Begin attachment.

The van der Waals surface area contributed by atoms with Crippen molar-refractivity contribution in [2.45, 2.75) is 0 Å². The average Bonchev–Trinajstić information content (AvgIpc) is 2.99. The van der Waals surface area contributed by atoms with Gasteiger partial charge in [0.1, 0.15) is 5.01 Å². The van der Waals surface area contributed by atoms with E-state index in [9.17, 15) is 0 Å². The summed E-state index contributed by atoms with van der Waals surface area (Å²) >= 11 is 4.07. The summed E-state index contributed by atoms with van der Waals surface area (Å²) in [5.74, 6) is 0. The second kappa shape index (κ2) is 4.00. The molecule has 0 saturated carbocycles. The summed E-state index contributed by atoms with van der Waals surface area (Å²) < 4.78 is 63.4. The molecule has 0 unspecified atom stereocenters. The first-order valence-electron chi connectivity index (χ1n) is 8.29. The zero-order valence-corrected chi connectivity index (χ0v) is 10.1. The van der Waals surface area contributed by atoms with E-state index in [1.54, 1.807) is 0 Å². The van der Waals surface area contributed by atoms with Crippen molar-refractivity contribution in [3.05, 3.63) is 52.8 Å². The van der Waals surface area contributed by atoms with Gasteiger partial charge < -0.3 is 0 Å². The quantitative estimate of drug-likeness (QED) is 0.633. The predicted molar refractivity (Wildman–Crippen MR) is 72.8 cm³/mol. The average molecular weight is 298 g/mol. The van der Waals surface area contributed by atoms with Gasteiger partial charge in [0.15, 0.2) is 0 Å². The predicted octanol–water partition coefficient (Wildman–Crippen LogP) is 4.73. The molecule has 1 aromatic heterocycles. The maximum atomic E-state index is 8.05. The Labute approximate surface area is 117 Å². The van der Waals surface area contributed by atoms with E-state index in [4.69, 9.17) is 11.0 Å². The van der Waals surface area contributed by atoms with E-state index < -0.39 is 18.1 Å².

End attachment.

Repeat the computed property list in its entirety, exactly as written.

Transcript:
The van der Waals surface area contributed by atoms with Crippen molar-refractivity contribution in [2.45, 2.75) is 0 Å². The average Bonchev–Trinajstić information content (AvgIpc) is 2.99. The van der Waals surface area contributed by atoms with Gasteiger partial charge in [0.1, 0.15) is 5.01 Å². The van der Waals surface area contributed by atoms with E-state index in [9.17, 15) is 0 Å². The summed E-state index contributed by atoms with van der Waals surface area (Å²) >= 11 is 4.07. The summed E-state index contributed by atoms with van der Waals surface area (Å²) in [5.74, 6) is 0. The second kappa shape index (κ2) is 4.00. The molecule has 0 saturated carbocycles. The summed E-state index contributed by atoms with van der Waals surface area (Å²) < 4.78 is 63.4. The molecule has 0 unspecified atom stereocenters. The first-order valence-electron chi connectivity index (χ1n) is 8.29. The zero-order valence-corrected chi connectivity index (χ0v) is 10.1. The van der Waals surface area contributed by atoms with E-state index in [1.54, 1.807) is 0 Å². The van der Waals surface area contributed by atoms with Crippen molar-refractivity contribution in [3.05, 3.63) is 52.8 Å². The van der Waals surface area contributed by atoms with Gasteiger partial charge < -0.3 is 0 Å². The quantitative estimate of drug-likeness (QED) is 0.633. The predicted molar refractivity (Wildman–Crippen MR) is 72.8 cm³/mol. The average molecular weight is 298 g/mol. The van der Waals surface area contributed by atoms with Gasteiger partial charge in [0.15, 0.2) is 0 Å². The predicted octanol–water partition coefficient (Wildman–Crippen LogP) is 4.73. The molecule has 1 aromatic heterocycles. The maximum atomic E-state index is 8.05. The Labute approximate surface area is 117 Å². The van der Waals surface area contributed by atoms with E-state index in [4.69, 9.17) is 11.0 Å². The van der Waals surface area contributed by atoms with E-state index < -0.39 is 18.1 Å².